Chapter Four -- The Ballroom in the Stars

The King and Queen of Dauphin, Jethro and his Anna, danced in a ballroom lit by the stars. No others in the castle even knew it existed, for in truth, it did not. Not in the castle anyway, nor on any other physical plane. This room was a creature of the Dreamscape, and in it, all things were possible. The regal pair two-stepped through the universe, made love in a field of poppies at the center of a blazing star, waltzed through the sky with thousands of figures scurrying below like ants, lay together in a bed of diamonds, hard edges and sharp angles belying the impossible softness with which they touched their joined skins. A bejeweled sanctum of ethereal delight. All the world was open to them, and they needed none of it, for they had each other. And with Eleazar’s fine Gift, stolen, not freely given, firm in Jethro’s grasp, their love was a paradise with no end… or so, at least, the fledgling Godking thought. He could see, even in the midst of this bliss, a cloud hanging over his beloved Anna’s face, the blemish on a masterpiece.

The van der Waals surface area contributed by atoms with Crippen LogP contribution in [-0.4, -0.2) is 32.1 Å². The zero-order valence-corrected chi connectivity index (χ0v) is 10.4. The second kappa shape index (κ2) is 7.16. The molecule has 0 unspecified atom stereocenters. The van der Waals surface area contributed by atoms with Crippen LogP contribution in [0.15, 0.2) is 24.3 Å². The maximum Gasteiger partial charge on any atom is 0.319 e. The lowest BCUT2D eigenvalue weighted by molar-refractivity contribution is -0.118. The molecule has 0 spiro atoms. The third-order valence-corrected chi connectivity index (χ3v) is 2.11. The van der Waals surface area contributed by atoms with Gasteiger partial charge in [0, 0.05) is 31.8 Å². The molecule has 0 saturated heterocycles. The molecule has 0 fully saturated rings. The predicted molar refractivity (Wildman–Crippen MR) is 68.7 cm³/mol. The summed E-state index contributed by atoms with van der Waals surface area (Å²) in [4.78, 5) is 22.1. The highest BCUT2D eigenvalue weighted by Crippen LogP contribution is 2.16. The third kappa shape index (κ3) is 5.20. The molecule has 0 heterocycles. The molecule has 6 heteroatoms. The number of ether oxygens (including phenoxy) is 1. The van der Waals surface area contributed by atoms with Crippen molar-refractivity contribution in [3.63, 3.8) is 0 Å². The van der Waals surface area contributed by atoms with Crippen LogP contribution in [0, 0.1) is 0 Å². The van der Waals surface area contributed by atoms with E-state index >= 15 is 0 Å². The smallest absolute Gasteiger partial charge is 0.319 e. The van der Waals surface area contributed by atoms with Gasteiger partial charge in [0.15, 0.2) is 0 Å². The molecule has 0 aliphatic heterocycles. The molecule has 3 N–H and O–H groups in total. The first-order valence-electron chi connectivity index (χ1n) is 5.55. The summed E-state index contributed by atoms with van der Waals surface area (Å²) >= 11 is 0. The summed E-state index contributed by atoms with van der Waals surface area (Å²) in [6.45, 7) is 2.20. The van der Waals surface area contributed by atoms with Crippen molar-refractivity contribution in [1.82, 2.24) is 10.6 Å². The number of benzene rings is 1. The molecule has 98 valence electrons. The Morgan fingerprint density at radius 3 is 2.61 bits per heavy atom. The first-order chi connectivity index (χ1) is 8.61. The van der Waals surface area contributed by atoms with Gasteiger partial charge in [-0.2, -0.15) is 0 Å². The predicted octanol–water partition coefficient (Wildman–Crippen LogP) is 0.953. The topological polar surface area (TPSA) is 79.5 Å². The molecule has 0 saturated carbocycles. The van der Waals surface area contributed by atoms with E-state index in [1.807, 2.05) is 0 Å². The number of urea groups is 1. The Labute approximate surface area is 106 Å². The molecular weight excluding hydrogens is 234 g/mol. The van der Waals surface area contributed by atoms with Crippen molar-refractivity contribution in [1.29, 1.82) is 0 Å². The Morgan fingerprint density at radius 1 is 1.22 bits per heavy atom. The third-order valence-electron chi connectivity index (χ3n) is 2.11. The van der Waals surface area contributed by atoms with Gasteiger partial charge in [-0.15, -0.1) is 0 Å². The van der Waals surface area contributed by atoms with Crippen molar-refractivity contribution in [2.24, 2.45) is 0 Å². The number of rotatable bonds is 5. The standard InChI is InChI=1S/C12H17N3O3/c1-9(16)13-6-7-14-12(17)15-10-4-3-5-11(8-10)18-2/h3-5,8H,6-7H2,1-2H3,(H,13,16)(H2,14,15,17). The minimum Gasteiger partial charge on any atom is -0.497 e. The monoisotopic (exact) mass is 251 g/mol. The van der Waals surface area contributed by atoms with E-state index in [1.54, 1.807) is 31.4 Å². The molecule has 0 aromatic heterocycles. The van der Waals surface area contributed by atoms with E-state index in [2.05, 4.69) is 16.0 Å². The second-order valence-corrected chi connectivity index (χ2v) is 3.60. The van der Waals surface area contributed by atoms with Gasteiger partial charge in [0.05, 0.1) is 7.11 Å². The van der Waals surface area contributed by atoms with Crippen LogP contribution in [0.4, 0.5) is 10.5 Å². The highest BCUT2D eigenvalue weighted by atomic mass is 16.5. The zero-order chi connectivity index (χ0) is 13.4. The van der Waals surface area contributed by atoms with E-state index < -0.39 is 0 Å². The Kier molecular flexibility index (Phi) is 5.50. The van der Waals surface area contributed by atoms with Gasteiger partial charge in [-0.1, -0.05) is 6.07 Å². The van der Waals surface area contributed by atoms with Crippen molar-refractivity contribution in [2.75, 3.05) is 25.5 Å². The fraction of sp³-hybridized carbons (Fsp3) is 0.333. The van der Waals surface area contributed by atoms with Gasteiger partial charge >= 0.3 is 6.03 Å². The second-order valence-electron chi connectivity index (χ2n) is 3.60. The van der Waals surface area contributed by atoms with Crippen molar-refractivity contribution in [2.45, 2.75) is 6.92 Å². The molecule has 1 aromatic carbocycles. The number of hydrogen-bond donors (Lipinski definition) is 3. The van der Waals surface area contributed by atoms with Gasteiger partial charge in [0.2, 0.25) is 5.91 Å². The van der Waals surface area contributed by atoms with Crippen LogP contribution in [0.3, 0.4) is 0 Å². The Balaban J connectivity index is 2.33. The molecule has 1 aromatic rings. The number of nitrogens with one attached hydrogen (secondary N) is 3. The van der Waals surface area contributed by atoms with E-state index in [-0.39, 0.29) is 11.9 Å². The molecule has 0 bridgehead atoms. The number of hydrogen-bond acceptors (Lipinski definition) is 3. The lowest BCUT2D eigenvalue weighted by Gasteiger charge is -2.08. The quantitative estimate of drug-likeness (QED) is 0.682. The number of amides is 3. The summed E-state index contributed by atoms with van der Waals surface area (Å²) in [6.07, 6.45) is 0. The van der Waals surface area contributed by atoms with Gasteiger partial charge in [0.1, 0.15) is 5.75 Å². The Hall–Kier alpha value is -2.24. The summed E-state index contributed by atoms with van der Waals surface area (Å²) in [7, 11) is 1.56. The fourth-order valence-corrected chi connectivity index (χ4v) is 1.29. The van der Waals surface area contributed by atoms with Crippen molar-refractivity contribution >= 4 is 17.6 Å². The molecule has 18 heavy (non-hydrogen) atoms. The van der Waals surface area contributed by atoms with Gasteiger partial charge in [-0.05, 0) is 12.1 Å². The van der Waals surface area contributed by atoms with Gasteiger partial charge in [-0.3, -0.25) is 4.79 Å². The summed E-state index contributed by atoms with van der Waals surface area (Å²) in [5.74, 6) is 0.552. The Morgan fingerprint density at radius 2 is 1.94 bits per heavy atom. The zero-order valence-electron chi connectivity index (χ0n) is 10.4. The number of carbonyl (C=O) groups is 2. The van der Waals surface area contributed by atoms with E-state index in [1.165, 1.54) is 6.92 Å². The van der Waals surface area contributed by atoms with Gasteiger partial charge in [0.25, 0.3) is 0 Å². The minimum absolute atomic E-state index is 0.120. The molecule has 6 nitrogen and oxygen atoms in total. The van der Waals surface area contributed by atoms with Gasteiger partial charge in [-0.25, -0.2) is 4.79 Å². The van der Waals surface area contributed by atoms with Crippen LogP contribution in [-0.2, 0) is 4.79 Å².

“What troubles you, my love?”

“Oh, ‘Phin, it’s, it’s nothing.”

“Come, we’ve been man and wife near fifty years now. I know when you’re not happy. I can see it in your face, the hollow space behind your smile.”

He brushed away her still golden curls, untouched by gray even in these her twilight years, and why shouldn’t they be? Keeping himself and his wife youthful was a simple task. He was the strongest Dreamweaver in the land… or so he thought.

“I worry that…”

“Is this about Eleazar? That trickster fool. You have nothing to fear, I beat him at his own game, left him no recourse for revenge. We are his equals now. We are the Gods here.”

Anna was silent along time, clutching tightly to Jethro in the dark, their sure feet tapping away silently on the black emptiness of space. The King took her silence to equal acquiescence, and was blind to her tears that dampened his shoulder.

“If only it were that simple, my love.” She whispered silently. Even now, she could feel the false sickness begin to overtake her. She would be comatose within the week, Jethro desperate and, mad with grief not long after, and Eleazar’s long con would begin in earnest. “If only we could be together forever. I’m sorry. Sorry for what I must do to you. To us.

I’m sorry that I came to love you. That was never part of the plan.”